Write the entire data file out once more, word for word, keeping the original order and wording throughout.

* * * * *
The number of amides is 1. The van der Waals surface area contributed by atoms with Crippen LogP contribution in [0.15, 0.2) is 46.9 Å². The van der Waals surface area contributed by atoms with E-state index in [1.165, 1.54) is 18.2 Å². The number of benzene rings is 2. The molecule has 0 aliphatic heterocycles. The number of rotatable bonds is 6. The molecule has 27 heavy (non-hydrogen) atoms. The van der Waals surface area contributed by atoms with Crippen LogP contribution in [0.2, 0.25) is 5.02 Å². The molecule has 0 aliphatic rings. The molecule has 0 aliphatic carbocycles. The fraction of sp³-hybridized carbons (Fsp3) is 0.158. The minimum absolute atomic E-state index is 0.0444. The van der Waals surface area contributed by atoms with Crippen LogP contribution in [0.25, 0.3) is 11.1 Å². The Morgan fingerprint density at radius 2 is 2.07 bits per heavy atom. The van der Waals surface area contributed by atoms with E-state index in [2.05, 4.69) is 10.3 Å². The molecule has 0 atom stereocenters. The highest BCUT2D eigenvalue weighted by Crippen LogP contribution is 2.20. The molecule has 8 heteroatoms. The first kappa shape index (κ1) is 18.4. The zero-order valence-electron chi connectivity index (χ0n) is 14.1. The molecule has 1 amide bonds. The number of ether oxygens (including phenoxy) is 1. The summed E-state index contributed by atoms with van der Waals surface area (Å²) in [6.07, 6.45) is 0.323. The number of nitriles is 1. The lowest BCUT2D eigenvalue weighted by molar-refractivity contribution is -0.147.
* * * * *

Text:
The number of amides is 1. The van der Waals surface area contributed by atoms with Crippen LogP contribution in [0.15, 0.2) is 46.9 Å². The van der Waals surface area contributed by atoms with E-state index in [1.165, 1.54) is 18.2 Å². The number of benzene rings is 2. The molecule has 0 aliphatic heterocycles. The number of rotatable bonds is 6. The molecule has 27 heavy (non-hydrogen) atoms. The van der Waals surface area contributed by atoms with Crippen LogP contribution in [0.2, 0.25) is 5.02 Å². The molecule has 0 aliphatic rings. The molecule has 0 aliphatic carbocycles. The fraction of sp³-hybridized carbons (Fsp3) is 0.158. The minimum absolute atomic E-state index is 0.0444. The van der Waals surface area contributed by atoms with Crippen LogP contribution in [0.25, 0.3) is 11.1 Å². The Morgan fingerprint density at radius 2 is 2.07 bits per heavy atom. The van der Waals surface area contributed by atoms with E-state index in [2.05, 4.69) is 10.3 Å². The molecule has 0 atom stereocenters. The highest BCUT2D eigenvalue weighted by Crippen LogP contribution is 2.20. The molecule has 8 heteroatoms. The first kappa shape index (κ1) is 18.4. The zero-order valence-electron chi connectivity index (χ0n) is 14.1. The molecule has 1 amide bonds. The number of ether oxygens (including phenoxy) is 1. The summed E-state index contributed by atoms with van der Waals surface area (Å²) in [6.07, 6.45) is 0.323. The number of nitriles is 1. The lowest BCUT2D eigenvalue weighted by molar-refractivity contribution is -0.147.